The counterargument here is that if Dean had gotten the nomination, Bush would have demolished him in a world-historic electoral catastrophe; at least Kerry, goes the argument, was merely beaten respectably. I can't dispute that, but as with all counterfactuals, we'll never know. Whatever else he might have done, Dean would have fired people up, on all sides. A Dean candidacy would have forced the question about Iraq: Was the war a mistake, and if so how do we get out of it? He certainly would have inspired the Democratic base in ways Kerry's simply-not-Bush appeal never did. He might even have brought out the Godot-like "youth vote" we kept hearing about this fall. But the energy of a Dean campaign would not have come about because the candidate was even more firmly wedded than Kerry to failed leftist ideas (though he was) but because, as evidenced by his notorious Confederate flag comment, Dean was clearly willing to innovate.
Such a vigorous campaign would have been good for America. More important, from Terry McAuliffe's view, it would have been good for the Democratic Party.
Let's stipulate that the DNC's cooler heads were right, and a Bush-Dean race would have ended in a slaughter of Johnson-Goldwater proportions. Would that have been as bad as what actually happened? Rick Perlstein's 2001 study Before the Storm: Barry Goldwater and the Unmaking of the American Consensus, helped to reconceptualize the 1964 election not as conservatism's Waterloo but as its Bunker Hill, the defeat that purified and energized the movement.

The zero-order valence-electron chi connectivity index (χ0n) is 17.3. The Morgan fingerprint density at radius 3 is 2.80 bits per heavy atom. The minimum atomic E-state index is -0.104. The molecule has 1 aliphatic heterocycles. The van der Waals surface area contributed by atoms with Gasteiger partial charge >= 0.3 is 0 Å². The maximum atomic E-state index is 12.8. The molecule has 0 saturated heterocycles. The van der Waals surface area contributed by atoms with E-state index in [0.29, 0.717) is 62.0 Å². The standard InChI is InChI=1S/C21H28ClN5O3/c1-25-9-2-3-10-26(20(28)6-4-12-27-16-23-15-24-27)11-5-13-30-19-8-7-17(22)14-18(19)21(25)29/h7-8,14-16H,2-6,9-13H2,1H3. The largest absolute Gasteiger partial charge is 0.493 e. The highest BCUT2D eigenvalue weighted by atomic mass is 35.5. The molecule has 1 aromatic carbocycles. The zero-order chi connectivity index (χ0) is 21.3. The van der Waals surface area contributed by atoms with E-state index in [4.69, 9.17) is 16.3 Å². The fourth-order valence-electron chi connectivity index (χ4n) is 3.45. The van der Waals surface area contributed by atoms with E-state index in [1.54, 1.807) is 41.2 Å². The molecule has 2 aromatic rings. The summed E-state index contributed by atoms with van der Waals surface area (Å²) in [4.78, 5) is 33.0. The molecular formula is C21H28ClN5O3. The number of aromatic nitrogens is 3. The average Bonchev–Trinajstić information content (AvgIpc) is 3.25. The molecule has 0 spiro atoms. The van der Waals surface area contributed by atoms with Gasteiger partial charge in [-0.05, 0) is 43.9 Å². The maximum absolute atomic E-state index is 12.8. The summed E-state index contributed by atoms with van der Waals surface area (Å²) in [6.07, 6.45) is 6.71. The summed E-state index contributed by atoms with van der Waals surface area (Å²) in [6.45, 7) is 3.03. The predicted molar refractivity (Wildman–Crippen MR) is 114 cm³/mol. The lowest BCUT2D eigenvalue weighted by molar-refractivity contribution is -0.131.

This theme was taken up earlier this week in an excellent Boston Globe article by Drake Bennett. Channeling the Perlstein argument, Bennett asked whether a defeat in the presidential race might help the losing party refocus and regroup. "The hunger that comes with time spent in the wilderness can…spur ideological innovation," Bennett wrote. Perlstein himself revisited his thesis a few months back, in a Boston Review article positing a loss that might force the Democrats from the short-term election tactics of the Clinton/McAuliffe axis back to the long-term, active-government, idea-driven strategy that was the party's backbone in its heyday. "If the Democrats lose," Perlstein wrote, "it will be time for a very, very long march and a moment-of-truth decision about what kind of party the Democratic Party is going to be."
It is quite possible that a galvanizing loss might bring soul-searching and discipline to the Democrats. The problem is that yesterday's vote wasn't it. In order to have a meaningful defeat you have to understand what kind of team you're on. You have to pit your ideas against the opposition's, and see which ones hit or miss. The candidate who could have done that wasn't John Kerry; it was Howard Dean. Right now, it's impossible to know which parts of the Democratic message the public rejects.